Well, you don’t need to tell ME more than a hundred times, so there you have it. For those who didn’t know, I do offer professional writing services in the corporate sectors and for individuals. For companies, this can take the shape of corporate mission/vision/values, handbooks, executive bios, newsletters, policies, memos, web content, ebooks or business books. For individuals, it’s often resumes, cover letters, social media profiles, wedding vows (yes, really), eulogies, speeches, and maybe even a novel or autobiography…the possibilities are endless.

It’s not a significant change in my life, since I’ve been doing this all along, but it is probably worth mentioning, since I kind of take it for granted.

But enough about me…what about you? I’d love to hear about something you are uniquely good at or enjoy doing that you have realized that not everyone can or wants to do. Please don’t be shy…I suspect you’ll be pleasantly surprised a the opportunities that arise once you claim your gift!

Again, Happy New Year! I look forward to regaling you with some truly hilarious predicaments I’ve managed to become entangled in recently.  Until then…

Thanks for reading! If you enjoyed this blog, please share the love, and let’s connect on Pinterest, Twitter, or Facebook!

PS I’ve written, 10 tips on dealing with multiple (conflicting) priorities. If you’d like a free copy, just click here!

Well hello there! I can’t help but notice a little something in the air, a bit of pine and cinnamon encroaching on the pumpkin-spiced everything. What do you know, Christmas time is here! I love this time of the year, but I didn’t always. There were about four years (in a row) where I was anxious, angry, and really lonely and during that time Christmas was the WORST. If you’ve ever gone through holidays when you’re lonely, or hurting, or anxious, or depressed, you know what I’m talking about. If that’s you today, my heart and prayers go out to you. What I found was that the more I could get out of myself and go be helpful somewhere, the less isolated and sad I became. The fact that it’s easier said than done doesn’t make it less true. And if it helps at all, during those dark years, I had no idea what was in store for me, which is glorious, unadulterated joy mixed with chaos.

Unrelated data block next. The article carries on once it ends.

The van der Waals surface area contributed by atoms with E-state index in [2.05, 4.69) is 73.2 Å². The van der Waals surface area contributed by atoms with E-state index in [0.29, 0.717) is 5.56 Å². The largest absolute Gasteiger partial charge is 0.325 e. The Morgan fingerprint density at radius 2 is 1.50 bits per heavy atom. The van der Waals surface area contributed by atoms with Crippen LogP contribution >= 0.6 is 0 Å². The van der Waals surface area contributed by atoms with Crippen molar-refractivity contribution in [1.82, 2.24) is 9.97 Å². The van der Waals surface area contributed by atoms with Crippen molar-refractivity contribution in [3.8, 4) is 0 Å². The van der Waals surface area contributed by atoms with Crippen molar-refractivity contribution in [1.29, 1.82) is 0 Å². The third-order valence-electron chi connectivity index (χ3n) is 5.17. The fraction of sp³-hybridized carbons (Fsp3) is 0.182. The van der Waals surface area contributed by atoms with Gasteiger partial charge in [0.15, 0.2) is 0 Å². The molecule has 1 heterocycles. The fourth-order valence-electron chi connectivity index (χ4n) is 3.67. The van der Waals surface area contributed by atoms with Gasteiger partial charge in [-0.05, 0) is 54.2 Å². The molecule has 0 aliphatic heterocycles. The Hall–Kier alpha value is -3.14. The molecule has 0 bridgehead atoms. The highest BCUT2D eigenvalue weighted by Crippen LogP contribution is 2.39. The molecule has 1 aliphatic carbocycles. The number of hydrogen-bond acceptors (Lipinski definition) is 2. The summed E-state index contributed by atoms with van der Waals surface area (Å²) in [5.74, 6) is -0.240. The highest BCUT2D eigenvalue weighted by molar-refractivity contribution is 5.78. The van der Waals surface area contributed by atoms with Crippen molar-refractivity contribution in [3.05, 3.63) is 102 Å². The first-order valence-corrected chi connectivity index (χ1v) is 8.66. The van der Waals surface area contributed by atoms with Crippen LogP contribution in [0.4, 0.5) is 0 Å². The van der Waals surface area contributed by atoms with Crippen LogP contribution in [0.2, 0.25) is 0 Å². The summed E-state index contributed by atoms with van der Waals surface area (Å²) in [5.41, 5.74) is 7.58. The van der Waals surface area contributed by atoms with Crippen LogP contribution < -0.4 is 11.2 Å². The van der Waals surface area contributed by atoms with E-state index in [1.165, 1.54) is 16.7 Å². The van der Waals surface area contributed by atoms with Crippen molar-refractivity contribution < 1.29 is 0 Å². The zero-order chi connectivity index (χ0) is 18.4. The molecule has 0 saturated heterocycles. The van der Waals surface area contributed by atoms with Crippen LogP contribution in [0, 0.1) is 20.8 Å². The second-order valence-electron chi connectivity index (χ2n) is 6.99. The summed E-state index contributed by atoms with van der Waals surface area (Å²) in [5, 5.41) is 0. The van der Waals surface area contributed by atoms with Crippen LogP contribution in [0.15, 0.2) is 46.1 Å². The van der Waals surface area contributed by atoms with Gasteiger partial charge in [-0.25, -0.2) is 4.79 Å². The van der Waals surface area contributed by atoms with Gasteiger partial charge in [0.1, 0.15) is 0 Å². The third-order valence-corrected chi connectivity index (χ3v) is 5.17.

Having three kids under the age of 6 is always kind of crazy, but Christmas amplifies everything so much! So much excitement and drama. Because we’re Christians, we do our best to make Christmas about Jesus, but that doesn’t mean that for little kids presents aren’t the main event. I don’t take my kids to the stores much, so they’re pretty sheltered when it comes to the sheer volume of STUFF there is out there for them to want. Well, they were. One trip to Target opened their eyes pretty darn quick.

I’ve celebrated Christmas as an agnostic, an atheist, and a Christian, and definitely enjoy it the most as a Christian. The internet being a degenerate wasteland of petty bickering, I’ve seen all sorts of responses to Christmas from both sides of the fence: ranging from demanding people NOT say ‘Merry Christmas’ to demanding a total refrain from any commercial revelry. My thought is that if you choose to celebrate a Christian holiday, don’t get mad when people talk about Jesus. If your biggest gripe against Christians is that you perceive us as overly judgmental and intolerant (as I once did), ask yourself how you are different if you get all hostile and nasty when someone does say the ‘MC’ phrase to you. If you are Christian, don’t try to ban people from your holiday because they don’t know Jesus – I’m pretty sure He wouldn’t approve of that tactic.

Anyway, we do buy presents, and we do the Santa thing to an extent, although we try to make him a bit player and not the main event. For example, Christmas Eve, we bake a birthday cake for Jesus and leave a piece out for Santa. Living in the world and all, the kids do hear that Santa has a naughty and nice list. Rather than try to control their behavior by invoking the guy in the suit or his creepy elf (sorry not sorry), I just tell the kids that to be on the good list, you have to be good all the time and they’re (obviously) not so they’re on the bad list (it’s not as mean as it sounds…really…I tell them no one’s good all the time, so to be fair, no one could actually be on the good list unless Santa grades on a curve.) Fortunately, their buddy Jesus will take the fall for them and He’ll tell Santa to put them on the good list.